Our introduction to said friendliness was a taxi driver who found us (Cressida, Alex and I) peering despairingly through the rain, in the dark, at an Albert Dock map searching for Parr Street and our hotel. He scooped us up, led us up ‘up town’ to the Parr Street Studios (‘Och, you’ll never find that, luv – just follow me…’) and then refused to take any payment/ (‘Arr – you’re just soft…’)
We had gone to Liverpool for the Allergy and FreeFrom Show North, Cressida to represent the FreeFrom Food Awards, Alex, the FreeFrom Skincare Awards. But rather than staying in one of the ten thousand chain hotels (Premier Inn, Jury’s, Raddisson, Novotel…..) around the docks, we had opted for the Parr Street Studios – a rather famous recording studio in the centre of town. Not only do they also have two live venues on the ground floor, but 12 hotel apartments/rooms on the second floor – and are staffed by more delightfully friendly Liverpudlians!! This meant both that we got to sit in on some great live music before heading for bed, and that we were right in the middle of town so that Cressida and I, who are both alarmingly early risers, could go for early morning walks to explore the city – including the cathedrals!
Liverpool’s two twentieth century cathedrals are testament either to the strength of the city’s religious feeling – or to its’ grandees wish to be remembered – or both. Positively lowering across the city at each other, both are gob-smacking impressive, one for its sheer size, the other for its originality and its glowing stained glass.
The Anglican cathedral, perched on the top of a disused quarry was started in 1904 and finished in 1978 and has the largest everything… It is the largest cathedral in the UK, one of the five largest in Europe, it has the largest organ, the highest nave….
But while its sheer size does take one’s breath away, that is not its only charm. Its red sandstone walls and arches, commendably uncluttered by the usual paraphernalia which adorn cathedral walls, do soar magnificently and its proportions, for something so massive, are gracious. Its position is spectacular and its green copper roofs contrast stunningly with the red sandstone.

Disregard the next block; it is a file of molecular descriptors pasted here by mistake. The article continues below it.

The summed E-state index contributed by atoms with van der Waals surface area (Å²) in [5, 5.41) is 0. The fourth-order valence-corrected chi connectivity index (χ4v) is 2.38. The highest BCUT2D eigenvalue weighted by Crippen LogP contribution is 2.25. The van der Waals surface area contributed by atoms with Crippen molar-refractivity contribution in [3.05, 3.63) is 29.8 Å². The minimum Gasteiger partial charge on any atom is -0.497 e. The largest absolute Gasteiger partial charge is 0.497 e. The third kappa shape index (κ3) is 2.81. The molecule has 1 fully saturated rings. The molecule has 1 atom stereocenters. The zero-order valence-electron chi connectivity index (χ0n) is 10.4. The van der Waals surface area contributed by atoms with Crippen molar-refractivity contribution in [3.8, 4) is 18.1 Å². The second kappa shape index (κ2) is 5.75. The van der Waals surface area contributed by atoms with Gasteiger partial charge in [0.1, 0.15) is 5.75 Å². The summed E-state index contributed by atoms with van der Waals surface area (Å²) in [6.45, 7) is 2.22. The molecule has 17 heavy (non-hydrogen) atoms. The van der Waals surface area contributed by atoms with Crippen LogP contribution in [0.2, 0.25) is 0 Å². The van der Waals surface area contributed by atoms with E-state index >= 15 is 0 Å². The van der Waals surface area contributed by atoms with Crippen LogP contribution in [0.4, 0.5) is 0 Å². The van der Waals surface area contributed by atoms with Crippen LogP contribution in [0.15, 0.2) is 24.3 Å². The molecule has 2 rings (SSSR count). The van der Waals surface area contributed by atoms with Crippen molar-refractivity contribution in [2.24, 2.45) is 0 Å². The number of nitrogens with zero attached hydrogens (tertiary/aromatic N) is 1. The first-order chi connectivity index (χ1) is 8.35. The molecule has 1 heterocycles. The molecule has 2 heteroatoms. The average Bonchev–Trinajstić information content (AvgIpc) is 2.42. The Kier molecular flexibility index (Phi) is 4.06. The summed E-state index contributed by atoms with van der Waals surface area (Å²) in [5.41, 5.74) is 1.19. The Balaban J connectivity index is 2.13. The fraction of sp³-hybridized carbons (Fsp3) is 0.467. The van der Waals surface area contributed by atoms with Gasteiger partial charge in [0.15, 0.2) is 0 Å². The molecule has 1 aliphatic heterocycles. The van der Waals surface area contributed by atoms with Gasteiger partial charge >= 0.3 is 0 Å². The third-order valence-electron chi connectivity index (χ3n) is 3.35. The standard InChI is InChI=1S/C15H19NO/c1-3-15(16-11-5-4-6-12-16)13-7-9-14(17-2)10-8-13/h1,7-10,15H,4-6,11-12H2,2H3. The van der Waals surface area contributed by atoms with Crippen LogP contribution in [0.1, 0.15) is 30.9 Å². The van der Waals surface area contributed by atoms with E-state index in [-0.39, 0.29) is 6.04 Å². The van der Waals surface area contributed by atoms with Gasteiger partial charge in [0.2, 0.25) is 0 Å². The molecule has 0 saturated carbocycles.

The cathedral is also remarkably practical in its approach to maintaining itself. I was surprised, on my first wander by, to hear heavy rock echoing through the main doors. Further investigation revealed that the cathedral had been hired out to a music award for its presentation party and the nave was full of banqueting tables and chairs while a stage was stretched across in front of the choir on which some of the ‘acts’ were rehearsing. Meanwhile, one side chapel had been converted into a shop with a balcony coffee bar, while another was a fully fledged restaurant. (Their website has a ‘venue hire’ section which would do a city livery company proud.)
A further charm of the Anglican cathedral is St James Garden , a green ‘moat’ which surrounds the cathedral on three sides in which the headstones of Liverpool’s worthies are positively piled. A perfect place to walk your dog and to note, sadly, how many children of the good burghers of the city predeceased their parents by many years, often not making it beyond childhood.